Examining Alfred Hitchcock‘s Rebecca in terms of the Gothic convention of non-realist doubled and split characters, this essay argues that the slippage of desire between characters, male as well as female, complicates the containment of the dead Rebecca and whatever she represents. Although the splitting of the female protagonist into the unnamed heroine, the ghostly Rebecca and her surrogate Mrs Danvers has been extensively discussed, the use of this strategy as it concerns the male characters has been less often noticed. The replication of the male protagonist, Maxim, by two other male characters at once deepens him psychologically and contaminates him with ghostliness. These two conflicting manoeuvres strengthen his connection with both his wives, the dead as much as the living. But even while the treatment of Maxim empowers Rebecca and her successor, the movie‘s depiction of male bonding invites a questioning of the extent of female agency.
This article provides a reading of gender politics in cyberpunk, drawing upon the Gothic, the cyborg and the (post)feminist subject. This reading is effected through an account of the ass-kicking techno-babe, a crucial component of the masculine strand of cyberpunk which valorises a masculinity and technology dialectic and draws upon film noir, with its hardboiled detectives and monstrous femmes fatales. From Molly Million‘s in Neuromancer to Y.T. in Neal Stephenson‘s Snow Crash (1992) and Trinity in Andy and Larry Wachowski‘s Matrix trilogy (1999–2003), this figure of the femme fatale demonstrates that the (post)feminist project of the ass-kicking techno-babe has found a home in the Gothic aesthetics of the noir-inf(l)ected genre of cyberpunk. The account of how hyper-sexualised cyborgic female bodies are positioned in contrast with the repressed bodies of male hackers reveals the destabilising conundrum of supposed agency contained by the determinacy of the (post)feminist body.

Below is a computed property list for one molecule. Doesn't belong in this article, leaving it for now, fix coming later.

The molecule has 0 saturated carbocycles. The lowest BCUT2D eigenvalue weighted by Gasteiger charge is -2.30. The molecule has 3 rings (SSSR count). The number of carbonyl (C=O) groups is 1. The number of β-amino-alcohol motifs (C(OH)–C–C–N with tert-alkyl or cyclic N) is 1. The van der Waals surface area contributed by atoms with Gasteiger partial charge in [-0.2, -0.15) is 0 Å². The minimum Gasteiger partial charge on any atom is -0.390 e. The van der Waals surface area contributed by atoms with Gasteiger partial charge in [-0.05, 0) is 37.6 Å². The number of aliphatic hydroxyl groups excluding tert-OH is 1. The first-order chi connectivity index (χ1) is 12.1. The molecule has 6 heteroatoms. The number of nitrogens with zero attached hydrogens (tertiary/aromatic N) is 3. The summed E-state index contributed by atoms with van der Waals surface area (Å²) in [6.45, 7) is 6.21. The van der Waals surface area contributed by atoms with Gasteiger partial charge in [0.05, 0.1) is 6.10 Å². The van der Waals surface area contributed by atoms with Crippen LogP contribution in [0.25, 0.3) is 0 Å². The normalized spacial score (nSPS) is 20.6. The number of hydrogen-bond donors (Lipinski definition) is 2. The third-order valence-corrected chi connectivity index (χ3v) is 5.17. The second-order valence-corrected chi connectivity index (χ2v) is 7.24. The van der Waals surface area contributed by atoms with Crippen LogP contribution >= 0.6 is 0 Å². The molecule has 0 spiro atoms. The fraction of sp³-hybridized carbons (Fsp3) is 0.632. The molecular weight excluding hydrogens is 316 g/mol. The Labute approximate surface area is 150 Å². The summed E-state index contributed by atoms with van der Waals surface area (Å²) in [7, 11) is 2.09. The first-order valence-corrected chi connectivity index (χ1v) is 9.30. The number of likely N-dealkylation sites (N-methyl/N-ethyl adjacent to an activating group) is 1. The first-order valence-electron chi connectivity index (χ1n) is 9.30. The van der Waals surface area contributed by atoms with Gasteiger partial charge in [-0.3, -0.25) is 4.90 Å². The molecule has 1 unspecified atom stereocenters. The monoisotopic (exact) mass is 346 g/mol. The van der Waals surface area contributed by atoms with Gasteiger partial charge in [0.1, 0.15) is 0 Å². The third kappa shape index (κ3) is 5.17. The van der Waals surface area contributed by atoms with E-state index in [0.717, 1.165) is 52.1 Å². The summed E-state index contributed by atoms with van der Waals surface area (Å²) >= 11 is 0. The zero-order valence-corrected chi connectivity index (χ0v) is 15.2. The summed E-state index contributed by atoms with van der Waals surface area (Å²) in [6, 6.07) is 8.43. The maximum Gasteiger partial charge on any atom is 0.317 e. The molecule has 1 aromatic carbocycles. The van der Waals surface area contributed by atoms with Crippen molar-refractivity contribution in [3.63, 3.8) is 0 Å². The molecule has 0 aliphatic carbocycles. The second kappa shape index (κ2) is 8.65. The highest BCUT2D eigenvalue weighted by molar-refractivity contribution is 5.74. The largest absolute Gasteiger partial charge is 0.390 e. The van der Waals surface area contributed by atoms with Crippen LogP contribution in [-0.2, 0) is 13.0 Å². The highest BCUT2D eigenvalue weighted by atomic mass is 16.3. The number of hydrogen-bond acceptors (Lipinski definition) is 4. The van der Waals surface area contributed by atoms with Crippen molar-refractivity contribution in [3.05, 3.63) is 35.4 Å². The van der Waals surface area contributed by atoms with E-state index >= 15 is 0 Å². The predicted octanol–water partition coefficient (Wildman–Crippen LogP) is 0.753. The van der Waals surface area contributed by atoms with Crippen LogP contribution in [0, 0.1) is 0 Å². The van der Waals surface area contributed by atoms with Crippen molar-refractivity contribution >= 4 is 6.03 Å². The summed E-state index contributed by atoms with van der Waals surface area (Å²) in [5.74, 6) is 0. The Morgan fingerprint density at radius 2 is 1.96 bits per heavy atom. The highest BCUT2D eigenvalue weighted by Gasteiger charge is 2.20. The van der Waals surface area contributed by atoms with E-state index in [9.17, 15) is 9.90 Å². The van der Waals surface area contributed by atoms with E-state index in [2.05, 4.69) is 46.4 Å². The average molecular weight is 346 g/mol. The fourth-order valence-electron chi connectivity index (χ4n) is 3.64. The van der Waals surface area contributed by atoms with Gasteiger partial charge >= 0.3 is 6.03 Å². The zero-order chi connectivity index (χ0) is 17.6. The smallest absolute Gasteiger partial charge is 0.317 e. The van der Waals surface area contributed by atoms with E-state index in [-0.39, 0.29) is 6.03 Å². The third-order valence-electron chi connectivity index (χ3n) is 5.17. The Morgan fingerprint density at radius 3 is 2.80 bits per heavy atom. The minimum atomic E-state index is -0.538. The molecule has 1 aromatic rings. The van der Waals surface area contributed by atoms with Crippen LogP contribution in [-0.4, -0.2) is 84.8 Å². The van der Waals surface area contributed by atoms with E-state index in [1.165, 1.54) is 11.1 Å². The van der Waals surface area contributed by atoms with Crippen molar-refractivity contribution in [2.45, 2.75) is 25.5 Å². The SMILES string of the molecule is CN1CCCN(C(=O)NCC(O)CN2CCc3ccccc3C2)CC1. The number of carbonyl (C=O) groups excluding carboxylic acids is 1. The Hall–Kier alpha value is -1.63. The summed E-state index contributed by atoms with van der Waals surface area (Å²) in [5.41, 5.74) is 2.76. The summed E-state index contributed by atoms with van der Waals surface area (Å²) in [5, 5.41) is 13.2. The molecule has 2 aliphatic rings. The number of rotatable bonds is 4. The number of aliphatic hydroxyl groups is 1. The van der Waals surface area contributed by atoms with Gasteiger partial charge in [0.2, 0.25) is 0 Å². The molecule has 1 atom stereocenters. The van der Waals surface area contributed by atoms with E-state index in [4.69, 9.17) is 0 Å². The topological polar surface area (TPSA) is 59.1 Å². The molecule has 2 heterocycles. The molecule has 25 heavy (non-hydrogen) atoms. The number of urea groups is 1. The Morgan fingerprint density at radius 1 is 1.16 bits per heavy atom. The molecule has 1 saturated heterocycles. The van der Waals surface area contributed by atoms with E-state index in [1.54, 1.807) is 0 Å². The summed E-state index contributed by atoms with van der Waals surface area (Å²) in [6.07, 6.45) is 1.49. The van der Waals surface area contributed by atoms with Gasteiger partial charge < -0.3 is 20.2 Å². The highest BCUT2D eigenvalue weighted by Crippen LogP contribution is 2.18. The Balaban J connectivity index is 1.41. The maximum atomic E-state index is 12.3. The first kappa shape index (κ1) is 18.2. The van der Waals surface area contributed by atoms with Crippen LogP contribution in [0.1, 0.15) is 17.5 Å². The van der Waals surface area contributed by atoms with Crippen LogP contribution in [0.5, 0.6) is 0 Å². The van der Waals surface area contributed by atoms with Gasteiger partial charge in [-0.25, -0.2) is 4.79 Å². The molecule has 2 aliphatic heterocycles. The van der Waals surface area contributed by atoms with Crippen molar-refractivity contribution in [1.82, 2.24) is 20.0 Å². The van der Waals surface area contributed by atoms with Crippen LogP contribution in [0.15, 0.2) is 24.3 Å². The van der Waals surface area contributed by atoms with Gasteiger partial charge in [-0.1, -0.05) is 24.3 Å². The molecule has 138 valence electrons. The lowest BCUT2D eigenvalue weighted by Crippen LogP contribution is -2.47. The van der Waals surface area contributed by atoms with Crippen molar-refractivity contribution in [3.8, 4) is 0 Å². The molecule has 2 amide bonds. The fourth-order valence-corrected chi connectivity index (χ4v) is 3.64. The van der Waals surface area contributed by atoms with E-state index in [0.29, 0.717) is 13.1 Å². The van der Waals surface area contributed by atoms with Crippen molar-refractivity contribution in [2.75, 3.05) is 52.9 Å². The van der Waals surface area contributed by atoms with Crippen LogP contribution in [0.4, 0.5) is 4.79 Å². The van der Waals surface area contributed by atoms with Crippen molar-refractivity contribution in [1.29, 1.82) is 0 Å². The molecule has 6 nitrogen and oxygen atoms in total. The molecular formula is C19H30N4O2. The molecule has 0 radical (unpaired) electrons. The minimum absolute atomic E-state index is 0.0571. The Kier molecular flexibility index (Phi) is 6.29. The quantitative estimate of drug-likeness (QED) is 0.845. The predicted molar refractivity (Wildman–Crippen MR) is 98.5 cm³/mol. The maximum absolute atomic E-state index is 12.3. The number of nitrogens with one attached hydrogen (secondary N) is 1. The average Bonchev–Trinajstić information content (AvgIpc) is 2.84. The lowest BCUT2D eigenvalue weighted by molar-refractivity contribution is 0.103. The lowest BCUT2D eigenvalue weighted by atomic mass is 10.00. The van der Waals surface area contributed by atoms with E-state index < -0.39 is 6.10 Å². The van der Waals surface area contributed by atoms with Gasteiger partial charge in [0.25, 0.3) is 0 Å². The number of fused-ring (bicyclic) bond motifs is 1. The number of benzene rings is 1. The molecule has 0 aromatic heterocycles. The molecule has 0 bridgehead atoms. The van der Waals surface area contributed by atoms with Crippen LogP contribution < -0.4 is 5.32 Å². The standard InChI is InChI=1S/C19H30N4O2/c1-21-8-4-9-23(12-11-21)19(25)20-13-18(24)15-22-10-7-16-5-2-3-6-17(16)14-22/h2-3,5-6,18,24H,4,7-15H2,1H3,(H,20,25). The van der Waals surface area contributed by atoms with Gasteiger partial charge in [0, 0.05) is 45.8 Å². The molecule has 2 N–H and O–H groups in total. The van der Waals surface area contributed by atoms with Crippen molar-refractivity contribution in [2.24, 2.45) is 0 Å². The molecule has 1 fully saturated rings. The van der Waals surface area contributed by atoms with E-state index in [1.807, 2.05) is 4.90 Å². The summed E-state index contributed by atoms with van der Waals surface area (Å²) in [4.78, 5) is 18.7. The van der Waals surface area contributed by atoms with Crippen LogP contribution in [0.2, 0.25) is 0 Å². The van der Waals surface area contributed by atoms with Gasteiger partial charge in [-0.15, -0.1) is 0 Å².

Documenting the political: some issues
Here, I attempt to explore some of the more important dimensions of documentary as a
range of forms for, among other things, political investigation and political portrayal,
forms which generate a variety of ways of knowing and feeling. Although I examine the
manner in which documentary necessarily grounds itself in images of the physical world
(the subject of the previous chapter), my primary concern is with the kinds of propositional discourses about politics (implied or explicit) that specific
1 Beyond political modernism
2 The key political modernist auteur: Jean-Luc Godard with
Eddie Constantine and Anna Karina on the set of Alphaville (1965)
n an important article written in 1972, Peter Wollen set forth
the stakes of a counter-cinema that could be opposed to what he
referred to as orthodox cinema (Wollen 1985). He proceeded to
map the ‘seven deadly sins’ of orthodox cinema in order to oppose
them directly to the ‘seven cardinal virtues’ of counter-cinema. The
opposition declared here was one that, in time, became known as
the discourse of
Working within the 1970s French
avant-garde, Duras set out to dismantle the mechanisms of mainstream cinema,
progressively undermining conventional representation and narrative and
replacing them with her own innovative technique. However, the experimental
impetus of her cinema was not motivated solely by artistic or aesthetic
considerations, but also had important political implications. As Prédal has